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      Follicular B Helper T Cells Express Cxc Chemokine Receptor 5, Localize to B Cell Follicles, and Support Immunoglobulin Production

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          Abstract

          Chemokines and their receptors have been identified as major regulators controlling the functional organization of secondary lymphoid organs. Here we show that expression of CXC chemokine receptor 5 (CXCR5), a chemokine receptor required for B cell homing to B cell follicles, defines a novel subpopulation of B helper T cells localizing to follicles. In peripheral blood these cells coexpress CD45RO and the T cell homing CC chemokine receptor 7 (CCR7). In secondary lymphoid organs, CD4 +CXCR5 + cells lose expression of CCR7, which allows them to localize to B cell follicles and germinal centers where they express high levels of CD40 ligand (CD40L), a costimulatory molecule required for B cell activation and inducible costimulator (ICOS), a recently identified costimulatory molecule of the CD28 family. Thus, when compared with CD4 +CD45RO +CXCR5 cells, CD4 +CD45RO +CXCR5 + tonsillar T cells efficiently support the production of immunoglobulin (Ig)A and IgG. In contrast, analysis of the memory response revealed that long-lasting memory cells are found within the CD4 +CD45RO +CXCR5 population, suggesting that CXCR5 +CD4 cells represent recently activated effector cells. Based on the characteristic localization within secondary lymphoid organs, we suggest to term these cells “follicular B helper T cells” (T FH).

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          Most cited references 19

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          Chemokines: a new classification system and their role in immunity.

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            Lymphocyte homing and homeostasis.

            The integration and control of systemic immune responses depends on the regulated trafficking of lymphocytes. This lymphocyte "homing" process disperses the immunologic repertoire, directs lymphocyte subsets to the specialized microenvironments that control their differentiation and regulate their survival, and targets immune effector cells to sites of antigenic or microbial invasion. Recent advances reveal that the exquisite specificity of lymphocyte homing is determined by combinatorial "decision processes" involving multistep sequential engagement of adhesion and signaling receptors. These homing-related interactions are seamlessly integrated into the overall interaction of the lymphocyte with its environment and participate directly in the control of lymphocyte function, life-span, and population dynamics. In this article a review of the molecular basis of lymphocyte homing is presented, and mechanisms by which homing physiology regulated the homeostasis of immunologic resources are proposed.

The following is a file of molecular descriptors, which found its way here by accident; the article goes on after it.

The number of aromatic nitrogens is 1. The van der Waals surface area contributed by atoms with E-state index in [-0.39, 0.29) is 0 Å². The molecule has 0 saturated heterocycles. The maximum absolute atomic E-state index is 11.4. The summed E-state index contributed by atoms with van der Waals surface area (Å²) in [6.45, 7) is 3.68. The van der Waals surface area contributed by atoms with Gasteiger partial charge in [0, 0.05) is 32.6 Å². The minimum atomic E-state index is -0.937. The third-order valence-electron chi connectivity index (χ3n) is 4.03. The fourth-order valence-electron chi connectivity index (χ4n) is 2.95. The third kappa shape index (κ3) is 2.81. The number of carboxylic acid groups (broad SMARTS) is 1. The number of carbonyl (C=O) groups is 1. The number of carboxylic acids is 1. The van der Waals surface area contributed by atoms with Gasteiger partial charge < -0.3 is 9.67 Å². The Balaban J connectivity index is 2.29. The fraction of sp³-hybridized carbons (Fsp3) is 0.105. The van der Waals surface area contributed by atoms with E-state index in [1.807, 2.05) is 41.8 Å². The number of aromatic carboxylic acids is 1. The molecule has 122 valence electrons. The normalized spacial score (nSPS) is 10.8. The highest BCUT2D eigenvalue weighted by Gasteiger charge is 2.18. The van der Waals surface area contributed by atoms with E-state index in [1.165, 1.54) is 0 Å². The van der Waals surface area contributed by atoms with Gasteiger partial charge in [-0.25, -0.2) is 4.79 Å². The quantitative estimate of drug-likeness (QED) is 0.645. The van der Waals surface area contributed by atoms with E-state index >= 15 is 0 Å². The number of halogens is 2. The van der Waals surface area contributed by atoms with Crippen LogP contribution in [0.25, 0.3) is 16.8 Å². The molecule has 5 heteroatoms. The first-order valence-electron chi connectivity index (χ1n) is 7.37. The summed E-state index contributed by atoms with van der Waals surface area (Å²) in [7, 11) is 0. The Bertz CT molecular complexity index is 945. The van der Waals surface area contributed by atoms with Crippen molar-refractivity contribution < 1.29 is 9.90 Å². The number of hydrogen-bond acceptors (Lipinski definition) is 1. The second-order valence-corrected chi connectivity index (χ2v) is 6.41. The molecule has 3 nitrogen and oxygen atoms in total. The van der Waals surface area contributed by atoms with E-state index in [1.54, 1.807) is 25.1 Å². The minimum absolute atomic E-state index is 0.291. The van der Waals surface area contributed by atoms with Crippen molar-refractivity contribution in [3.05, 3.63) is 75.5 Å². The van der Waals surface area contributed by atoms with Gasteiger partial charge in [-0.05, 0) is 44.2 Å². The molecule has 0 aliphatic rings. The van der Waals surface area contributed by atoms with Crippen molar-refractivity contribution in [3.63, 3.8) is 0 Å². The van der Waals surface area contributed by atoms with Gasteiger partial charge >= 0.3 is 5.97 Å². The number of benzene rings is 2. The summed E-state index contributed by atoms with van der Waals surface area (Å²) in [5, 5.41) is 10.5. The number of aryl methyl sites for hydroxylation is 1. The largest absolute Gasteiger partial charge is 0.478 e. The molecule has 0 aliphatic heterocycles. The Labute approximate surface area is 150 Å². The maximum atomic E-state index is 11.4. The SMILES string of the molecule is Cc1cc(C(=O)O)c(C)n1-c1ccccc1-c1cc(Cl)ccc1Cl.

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              CD40 and CD154 in cell-mediated immunity.

              CD40-CD154-mediated contact-dependent signals between B and T cells are required for the generation of thymus dependent (TD) humoral immune responses. CD40-CD154 interactions are however also important in many other cell systems. CD40 is expressed by a large variety of cell types other than B cells, and these include dendritic cells, follicular dendritic cells, monocytes, macrophages, mast cells, fibroblasts, and endothelial cells. CD40- and CD154-knockout mice and antibodies to CD40 and CD154 have helped to elucidate the role of the CD40-CD154 system in immune responses. Recently published studies indicate that CD40-CD154 interactions can influence T cell priming and T cell-mediated effector functions; they can also upregulate costimulatory molecules and activate macrophages, NK cells, and endothelia as well as participate in organ-specific autoimmune disease, graft rejection, and even atherosclerosis. This review focuses on the role of the CD40-CD154 system in the regulation of many newly discovered functions important in inflammation and cell-mediated immunity.
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                Author and article information

                Contributors
                Journal
                J Exp Med
                The Journal of Experimental Medicine
                The Rockefeller University Press
                0022-1007
                1540-9538
                4 December 2000
                : 192
                : 11
                : 1545-1552
                Affiliations
                [a ]Molecular Tumor and Immunogenetics, Max-Delbrück Center for Molecular Medicine, 13092 Berlin, Germany
                [b ]Institute of Molecular Immunology, GSF National Research Center for Environment and Health, 81377 München, Germany
                [c ]Institute of Research in Biomedicine, 6500 Belinzona, Switzerland
                Article
                001428
                2193094
                11104797
                © 2000 The Rockefeller University Press
                Categories
                Original Article

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